updated 4/27/2004 4:47:35 PM ET 2004-04-27T20:47:35

Back in the simpler, more innocent mid-1990s, Internet searches were seen as a loss leader. As Piper Jaffray's Safa Rashtchy explained in a March 2003 research report, portals all but dismissed search. Sure, it was a nice way to bring in users, but it was just one of the many services that surfers would use on a Web site. Better to outsource it.

Overture changed all that. By selling the rights to keywords of a Web search on a cost-per-click basis, the company opened a Pandora's box of profit. The idea made sense: If you're in the market for a tennis racket and type "tennis racket" on a Web search to compare products, a list of vendors accompanying your search results would probably be welcome. Those vendors would want your attention, and would compete with each other economically to get it. The more lucrative the terms, the more expensive to get top billing on a results page.

By building a better search engine, you attract a bigger audience, and thus increase the rates you can charge. Google soon joined Overture.

Rashtchy estimated that the search industry will reach nearly $7 billion in revenue by 2007, growing at a compounded rate of 35% each year. Those kinds of numbers attract a lot of attention. In 2003, Yahoo!,which was outsourcing its search to Google, wanted in on the action and paid $1.63 billion to buy Overture. Last month Yahoo! dumped Google and now exclusively uses Overture, officially declaring war. Sleeping giant Microsoft, meanwhile, was rumored to have made an unsuccessful stab at acquiring Google, and is now using its nearly infinite resources to improve it own search engine.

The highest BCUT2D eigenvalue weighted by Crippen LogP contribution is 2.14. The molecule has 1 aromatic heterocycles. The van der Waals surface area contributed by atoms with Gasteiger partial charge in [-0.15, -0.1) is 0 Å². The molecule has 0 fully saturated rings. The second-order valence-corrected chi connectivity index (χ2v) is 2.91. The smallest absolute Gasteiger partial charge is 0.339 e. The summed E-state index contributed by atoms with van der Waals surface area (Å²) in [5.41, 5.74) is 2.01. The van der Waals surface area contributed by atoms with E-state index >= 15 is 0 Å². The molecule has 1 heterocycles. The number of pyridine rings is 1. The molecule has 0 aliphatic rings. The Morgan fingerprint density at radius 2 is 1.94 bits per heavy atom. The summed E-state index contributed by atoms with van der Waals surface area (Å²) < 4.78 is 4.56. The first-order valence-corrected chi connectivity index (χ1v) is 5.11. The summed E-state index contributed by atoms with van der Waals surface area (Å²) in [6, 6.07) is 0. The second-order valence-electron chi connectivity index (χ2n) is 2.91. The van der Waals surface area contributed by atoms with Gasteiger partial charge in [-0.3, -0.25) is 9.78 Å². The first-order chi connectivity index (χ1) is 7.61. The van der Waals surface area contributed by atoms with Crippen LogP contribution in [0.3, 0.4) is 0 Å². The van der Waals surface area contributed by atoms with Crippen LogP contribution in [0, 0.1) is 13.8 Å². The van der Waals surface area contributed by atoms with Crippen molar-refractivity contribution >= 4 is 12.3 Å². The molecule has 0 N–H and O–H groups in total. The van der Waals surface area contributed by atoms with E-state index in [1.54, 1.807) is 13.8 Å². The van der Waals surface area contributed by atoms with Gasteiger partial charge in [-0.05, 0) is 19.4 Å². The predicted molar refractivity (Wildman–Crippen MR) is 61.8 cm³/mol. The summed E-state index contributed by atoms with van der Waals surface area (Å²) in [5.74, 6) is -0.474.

Google is also taking on Yahoo! and Microsoft in the Web mail business. Earlier this month it announced its GMail service, which will include one full gigabyte of mail storage for free.

There's also pressure from below. Shares of Montreal-based search engine skyrocketed on March 16 after it was discovered that Internet billionaire Mark Cuban bought a 6.3% stake in the company. And let's not forget Ask Jeeves, which has seen shares go from penny stock status to about $41 today.

To beat back pretenders to the search throne, Google is reportedly days away from announcing plans for an initial public offering. The company, which has jealously guarded any details involving its finances, will finally have to reveal how large--or small--it is. Speculation about its numbers vary wildly. Although we estimate a modest market capitalization of $3 billion, some expect the Google's valuation to be as high as $25 billion.

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